Start your day with The Independent, sign up for daily news emails
PROMOTED VIDEO
Have you tried new the Independent Digital Edition apps?
ebooks
ebooksA year of political gossip, levity and intrigue from the sharpest pen in Westminster
Latest stories from i100
Have you tried new the Independent Digital Edition apps?
Independent Dating
and  

By clicking 'Search' you
are agreeing to our
Terms of Use.

iJobs Job Widget
iJobs General

Austen Lloyd: Private Client Solicitor - Oxford

Excellent Salary : Austen Lloyd: OXFORD - REGIONAL FIRM - An excellent opportu...

Austen Lloyd: Clinical Negligence Associate / Partner - Bristol

Super Package: Austen Lloyd: BRISTOL - SENIOR CLINICAL NEGLIGENCE - An outstan...

Recruitment Genius: Sales Consultant - Solar Energy - OTE £50,000

£15000 - £50000 per annum: Recruitment Genius: Fantastic opportunities are ava...

Recruitment Genius: Compute Engineer

Negotiable: Recruitment Genius: A Compute Engineer is required to join a globa...

Day In a Page

Iraq invasion 2003: The bloody warnings six wise men gave to Tony Blair as he prepared to launch poorly planned campaign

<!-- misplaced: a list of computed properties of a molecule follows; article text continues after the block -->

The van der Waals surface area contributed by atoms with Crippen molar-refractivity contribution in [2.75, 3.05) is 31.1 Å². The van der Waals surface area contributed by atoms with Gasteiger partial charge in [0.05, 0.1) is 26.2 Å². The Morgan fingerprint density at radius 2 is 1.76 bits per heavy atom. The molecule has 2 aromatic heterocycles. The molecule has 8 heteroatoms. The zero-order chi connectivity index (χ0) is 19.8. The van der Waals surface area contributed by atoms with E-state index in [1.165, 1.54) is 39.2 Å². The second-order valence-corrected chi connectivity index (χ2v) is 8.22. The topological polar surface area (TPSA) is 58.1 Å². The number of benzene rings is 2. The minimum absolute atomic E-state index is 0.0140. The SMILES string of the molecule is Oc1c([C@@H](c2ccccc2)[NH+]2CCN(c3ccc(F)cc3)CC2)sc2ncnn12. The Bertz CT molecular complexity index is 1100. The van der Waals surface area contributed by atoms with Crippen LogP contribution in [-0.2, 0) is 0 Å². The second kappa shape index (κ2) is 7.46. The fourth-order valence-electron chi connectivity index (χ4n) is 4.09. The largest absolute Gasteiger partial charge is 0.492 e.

What the six wise men told Tony Blair

Months before the invasion of Iraq in 2003, experts sought to warn the PM about his plans. Here, four of them recall that day
25 years of The Independent on Sunday: The stories, the writers and the changes over the last quarter of a century

25 years of The Independent on Sunday

The stories, the writers and the changes over the last quarter of a century
Homeless Veterans appeal: 'Really caring is a dangerous emotion in this kind of work'

Homeless Veterans appeal

As head of The Soldiers' Charity, Martin Rutledge has to temper compassion with realism. He tells Chris Green how his Army career prepared him
Wu-Tang Clan and The Sexual Objects offer fans a chance to own the only copies of their latest albums

Smash hit go under the hammer

It's nice to pick up a new record once in a while, but the purchasers of two latest releases can go a step further - by buying the only copy
Geeks who rocked the world: Documentary looks back at origins of the computer-games industry